• Choose a New Year’s resolution and identify three (or more) qualities required to realize your intention.
  • Pick the one(s) you experience having right now.  Then identify the one(s) you feel are lacking.
  • Explore what you need to cultivate in order to bridge the gap between what you have in hand and what you believe is lacking or in short supply. In other words, what you don’t believe you have now that would make your resolution come true.
  • It is helpful to identify where in your body you experience the feelings, attributes, beliefs etc. in your list.  Both the ones you have now and the ones you feel are absent or diminished.  If it is one you don’t have now, where would it be if you did?
  • Write your discoveries down, make a poster that represents your resolution, or use another medium to affirm your discoveries.

A few examples:

My friend wanted to experience more generosity in his life.  He saw he currently had a strong sense of curiosity about people but felt he lacked empathy.  Upon looking he realized that when he was judgmental he couldn’t feel empathy.  Without empathy he was cut off from any sense of being with or in communion with the other.  They were an “it” rather than a”thou” in the words of Martin Buber.  In this scenario he didn’t have the experience of generosity that he wanted.  So watching for the judgmental moments would be a strategy for success, even if he couldn’t resist in the moment.  Change begins with awareness.  (see post:  Moralistic Judgements)

Sometimes our resolution focuses on something more tangible e.g. time, money, friendships.  For myself, I would like more time to spend on the things that make a difference in my life.(see post:  Stepping Out of the Stream) I have energy and enthusiasm.  They reside in my heart center when I check in with myself.  I lack consistent courage and perseverance,  These are in my low belly.   When I lose touch with my courage and perseverance I tend to fritter away my time in procrastination, and therefore, don’t have the time I long for.

To work with this, I noticed that when I practice asana (yoga poses), though I have strong deep abdominal muscles, I don’t consistently engage my pelvic floor.  This observation gives me a clue of where to look and how to find my inner connection between my energy and perseverance, my enthusiasm and courage.  I can use this insight both on and off the mat.  On a physical level, this strengthens and grounds my asana practice.  As a metaphor, it reminds me to stay connected to my experience.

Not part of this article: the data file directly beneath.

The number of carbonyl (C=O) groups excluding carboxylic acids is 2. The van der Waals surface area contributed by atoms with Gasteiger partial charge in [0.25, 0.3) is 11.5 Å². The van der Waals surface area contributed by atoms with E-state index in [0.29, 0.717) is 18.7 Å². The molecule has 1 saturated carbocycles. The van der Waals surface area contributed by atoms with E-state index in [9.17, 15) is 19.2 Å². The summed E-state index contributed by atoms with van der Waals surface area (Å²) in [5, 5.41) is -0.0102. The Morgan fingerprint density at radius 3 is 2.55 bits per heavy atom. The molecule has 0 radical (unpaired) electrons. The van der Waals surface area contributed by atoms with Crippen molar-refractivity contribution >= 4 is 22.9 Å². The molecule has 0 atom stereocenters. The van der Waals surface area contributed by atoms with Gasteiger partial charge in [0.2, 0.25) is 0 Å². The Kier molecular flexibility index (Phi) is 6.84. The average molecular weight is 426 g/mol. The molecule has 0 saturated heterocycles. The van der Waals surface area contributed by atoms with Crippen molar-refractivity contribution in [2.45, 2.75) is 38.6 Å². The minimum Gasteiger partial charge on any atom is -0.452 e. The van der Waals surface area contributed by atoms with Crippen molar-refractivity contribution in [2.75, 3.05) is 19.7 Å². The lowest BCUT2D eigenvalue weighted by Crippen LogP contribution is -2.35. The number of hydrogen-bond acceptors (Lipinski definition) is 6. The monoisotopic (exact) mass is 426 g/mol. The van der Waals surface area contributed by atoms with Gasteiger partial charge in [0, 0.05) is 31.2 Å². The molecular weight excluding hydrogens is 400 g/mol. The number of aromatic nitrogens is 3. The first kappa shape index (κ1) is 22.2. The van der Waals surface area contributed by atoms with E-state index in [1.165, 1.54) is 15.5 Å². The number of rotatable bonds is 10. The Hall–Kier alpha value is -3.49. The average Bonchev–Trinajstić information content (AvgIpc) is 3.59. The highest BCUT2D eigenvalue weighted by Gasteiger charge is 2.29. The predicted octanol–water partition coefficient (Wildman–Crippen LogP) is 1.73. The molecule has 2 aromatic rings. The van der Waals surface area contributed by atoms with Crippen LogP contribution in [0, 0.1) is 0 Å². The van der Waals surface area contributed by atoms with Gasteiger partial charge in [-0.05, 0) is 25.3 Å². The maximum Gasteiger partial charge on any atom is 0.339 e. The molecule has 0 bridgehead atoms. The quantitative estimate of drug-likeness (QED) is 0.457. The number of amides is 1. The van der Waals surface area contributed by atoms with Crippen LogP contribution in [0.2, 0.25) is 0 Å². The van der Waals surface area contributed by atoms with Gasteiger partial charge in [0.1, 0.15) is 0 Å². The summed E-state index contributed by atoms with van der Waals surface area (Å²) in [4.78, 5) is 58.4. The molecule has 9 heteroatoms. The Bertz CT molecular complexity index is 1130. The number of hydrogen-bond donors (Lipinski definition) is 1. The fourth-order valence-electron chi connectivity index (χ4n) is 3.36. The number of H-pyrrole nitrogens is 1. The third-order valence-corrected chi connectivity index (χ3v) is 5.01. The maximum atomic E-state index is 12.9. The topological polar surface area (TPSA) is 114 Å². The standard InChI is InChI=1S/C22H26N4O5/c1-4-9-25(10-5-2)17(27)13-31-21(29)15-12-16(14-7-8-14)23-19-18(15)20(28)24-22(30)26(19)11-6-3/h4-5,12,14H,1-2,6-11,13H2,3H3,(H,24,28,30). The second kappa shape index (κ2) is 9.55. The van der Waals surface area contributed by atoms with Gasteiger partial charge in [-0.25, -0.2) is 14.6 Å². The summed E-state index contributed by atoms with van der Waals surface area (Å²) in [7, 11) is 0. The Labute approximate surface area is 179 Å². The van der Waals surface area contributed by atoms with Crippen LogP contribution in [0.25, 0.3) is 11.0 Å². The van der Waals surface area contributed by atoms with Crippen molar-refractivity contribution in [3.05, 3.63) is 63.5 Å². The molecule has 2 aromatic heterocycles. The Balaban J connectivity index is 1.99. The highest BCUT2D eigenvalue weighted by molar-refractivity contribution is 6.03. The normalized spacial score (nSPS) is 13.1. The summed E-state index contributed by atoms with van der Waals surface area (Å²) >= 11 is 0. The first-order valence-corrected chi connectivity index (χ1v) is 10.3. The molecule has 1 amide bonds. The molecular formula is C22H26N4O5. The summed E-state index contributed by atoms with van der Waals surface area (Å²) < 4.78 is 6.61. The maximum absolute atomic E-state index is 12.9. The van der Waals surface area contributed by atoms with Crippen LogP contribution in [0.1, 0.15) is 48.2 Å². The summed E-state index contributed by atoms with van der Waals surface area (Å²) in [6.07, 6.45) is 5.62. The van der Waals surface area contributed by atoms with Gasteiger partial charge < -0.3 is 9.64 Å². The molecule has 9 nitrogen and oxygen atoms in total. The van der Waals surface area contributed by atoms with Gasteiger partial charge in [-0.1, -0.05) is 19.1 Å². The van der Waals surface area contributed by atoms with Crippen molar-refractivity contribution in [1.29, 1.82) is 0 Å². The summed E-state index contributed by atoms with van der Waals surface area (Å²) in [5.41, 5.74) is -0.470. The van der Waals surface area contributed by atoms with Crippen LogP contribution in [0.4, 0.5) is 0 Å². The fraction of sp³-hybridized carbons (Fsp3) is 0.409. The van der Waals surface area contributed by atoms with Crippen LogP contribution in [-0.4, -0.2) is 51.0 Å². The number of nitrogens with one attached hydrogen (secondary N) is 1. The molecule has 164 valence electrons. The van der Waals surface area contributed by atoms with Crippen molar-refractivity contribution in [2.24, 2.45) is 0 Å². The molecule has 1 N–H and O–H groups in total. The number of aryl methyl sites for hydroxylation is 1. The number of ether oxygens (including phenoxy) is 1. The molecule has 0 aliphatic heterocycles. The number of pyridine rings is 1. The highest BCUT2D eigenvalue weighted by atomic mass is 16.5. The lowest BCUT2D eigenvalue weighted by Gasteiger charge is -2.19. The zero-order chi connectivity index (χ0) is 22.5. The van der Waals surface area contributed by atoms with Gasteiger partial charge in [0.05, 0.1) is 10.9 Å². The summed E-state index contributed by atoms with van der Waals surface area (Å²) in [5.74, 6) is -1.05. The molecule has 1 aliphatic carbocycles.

Through this simple yet challenging work we begin to experience that everything we want is already present.  The work is to discover what cuts us off from realizing this understanding and make that our practice.  Our resolutions will arrive in their own time.

If you live in Portland, OR, come to my class, we’ll be working with the pelvic floor.  Happy New Year.

More information on the pelvic floor and its importance:
http://dianelee.ca/articles/articles.php#stability

Keep Dancing

Heritage of Yoga

The Yoga Sutras of Patanjali:  2.5  Ignorance (avidya) is misperceiving permanence in transience, purity in impurity, pleasure (sukha) in suffering (dukkha), an essential self (atma) where there is no self.

What is the perfect pose, the perfect instruction, the perfect practice?  Where am I going with my yoga practice, what am I getting, who am I pleasing?  In my old age what will I have?   So easy to get lost, to forget the clarity of a moment, to fix an experience, become bored with routine.  Dukkha

A spiritual teacher of mine once told me that our happiest moments often hold the greatest suffering because we refuse to see their essential impermanence.  Avidya

It is wonderful to feel strong, be flexible, to have health and vitality, to move one’s body into extraordinary positions.  Sukha Yet the question arises like the song of Peggy Lee’s:

“Is that all there is, is that all there is? If that’s all there is my friends, then let’s keep dancing”.

The song has notes of despair but it is also possible to hold that idea as a way of working till I live in the direct experience of enlightenment.  Where I don’t see permanence in transience, purity in impurity, pleasure in suffering, an essential self  where there is no self.  So if I am not to fall hopelessly into the mire this sutra speaks of, what does it mean in the context of yoga to keep dancing?  Could I hold dancing as the gradual path?

I experience the joy of a yoga pose.  I love the feeling of my heart center in Trikonasana, the stretch over my back hip and the reach of my top collar bone and arm.  I like how grounded I feel in Downward Dog, the texture of the mat under my hands and feet.  There is power in the Warrior poses and sweet surrender in Uttanasana.  I can do Handstands until my arms will no longer hold me.  Head back, chest open in Ustrasana or snug as a bug in Child’s pose.  I like to hear and feel my spine adjust in Jathara Parivartanasana and sit in the quiet of Gomukhasan legs.

There are lots of poses I don’t care for.  The ones where my body flounders and my mind finds little rest.  But some I have come to like as we have become better acquainted.  Is this dancing?